The screen can be parred back and software can be updated and improved over time – poor execution in design and hardware are there for the ownership of the device – Just saying.

  10. Settings > display > screen mode > basic

    Vividness fixed!

    Galaxy apps > settings > auto update apps > turn off

    Samsung proprietary apps dont auto update.

    While I dont have a problem with you enjoying the pixel 2 xl Chris its not a good luck when you claim misleading things about the competition to justify your decision.

    • The problem with that is the screen is still rather more vivid than the Pixel. Further, if you use the blue light filter as many people do, that vivid colour comes right back even in basic mode.

      As for the auto updating Samsung apps, you have to know to switch that setting off. By default, it’s on and when an app is updating it isn’t easy to stop the process.

      These are, though, but two issues. Even in ongoing use, the S8 feels significantly more clunky and that’s in software that simple toggles can’t fix.

  11. I’m sorry, but I have really no issues with my S8. Time to time I wipe cache partition and the galaxy S8 works really great as the first day of usage… It is very fast. The only issue with Samsung is to get the monthly Security Updates. Today I have the Aug-17 Security Patch and still waiting for the Sep, Oct or even Nov ones.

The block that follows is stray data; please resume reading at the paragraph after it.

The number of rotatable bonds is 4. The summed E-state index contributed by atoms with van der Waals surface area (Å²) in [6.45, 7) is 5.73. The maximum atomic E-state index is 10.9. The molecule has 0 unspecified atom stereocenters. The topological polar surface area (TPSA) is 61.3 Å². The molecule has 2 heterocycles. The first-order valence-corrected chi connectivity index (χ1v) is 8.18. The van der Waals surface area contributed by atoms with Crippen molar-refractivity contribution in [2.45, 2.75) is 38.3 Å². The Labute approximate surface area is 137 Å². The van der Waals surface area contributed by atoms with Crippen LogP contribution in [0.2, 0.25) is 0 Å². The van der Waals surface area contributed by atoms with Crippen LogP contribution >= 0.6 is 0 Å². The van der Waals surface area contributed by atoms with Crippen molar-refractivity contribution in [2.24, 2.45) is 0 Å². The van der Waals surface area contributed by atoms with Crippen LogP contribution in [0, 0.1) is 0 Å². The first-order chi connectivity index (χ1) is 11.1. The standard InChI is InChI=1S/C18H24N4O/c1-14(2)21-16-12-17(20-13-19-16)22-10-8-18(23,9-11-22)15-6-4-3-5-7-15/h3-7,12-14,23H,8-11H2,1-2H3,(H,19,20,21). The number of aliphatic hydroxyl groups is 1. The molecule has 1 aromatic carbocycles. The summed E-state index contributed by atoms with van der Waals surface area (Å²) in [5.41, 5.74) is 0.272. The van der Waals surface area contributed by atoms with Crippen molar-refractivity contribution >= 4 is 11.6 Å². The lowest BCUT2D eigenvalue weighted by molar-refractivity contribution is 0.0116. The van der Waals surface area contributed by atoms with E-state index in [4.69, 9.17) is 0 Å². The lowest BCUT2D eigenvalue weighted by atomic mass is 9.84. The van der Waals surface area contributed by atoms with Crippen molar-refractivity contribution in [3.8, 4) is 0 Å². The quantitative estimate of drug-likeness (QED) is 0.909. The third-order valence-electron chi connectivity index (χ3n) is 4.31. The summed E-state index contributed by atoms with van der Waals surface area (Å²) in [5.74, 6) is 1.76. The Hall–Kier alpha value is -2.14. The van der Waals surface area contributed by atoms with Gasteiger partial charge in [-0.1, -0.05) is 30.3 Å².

12. I would love one but the price is the biggest killer.

  13. Hi Chris, thanks for your review.

    Also would you review your Google fabric Pixel case? Also I am considering our local brand Bellroy, however the review is not quite good on Reddit.

    Thanks

  14. Do you have any graininess on your screen? I love the phone. Blue tint is not a big deal in normal use. Saturation is a non-issue, especially as it’s something that can be fixed via software. But mine has grain over the screen that I can’t get passed. Everything looks like it has noise.

  15. Yea, have the Pixel 2 and o what a feeling, so fast! It’s what all android phones should aim to be

    • Have you used the oneplus 5 with 8gb of RAM.. that’s fast.

      • If you need 8gb of RAM for your phone to be fast, the operator is the problem, not the phone (unless the phone is rubbish which I don’t think is the point you are trying to make).

        • It is fast with the 6gb version as well. So why try and insult me ? What was the point ?
          Having 8gb is nice and the OS is as close to you are going to get on a Pixel phone with some great improvements. None of the bloat of Samsung.
          So please your comment, not needed and not appreciated.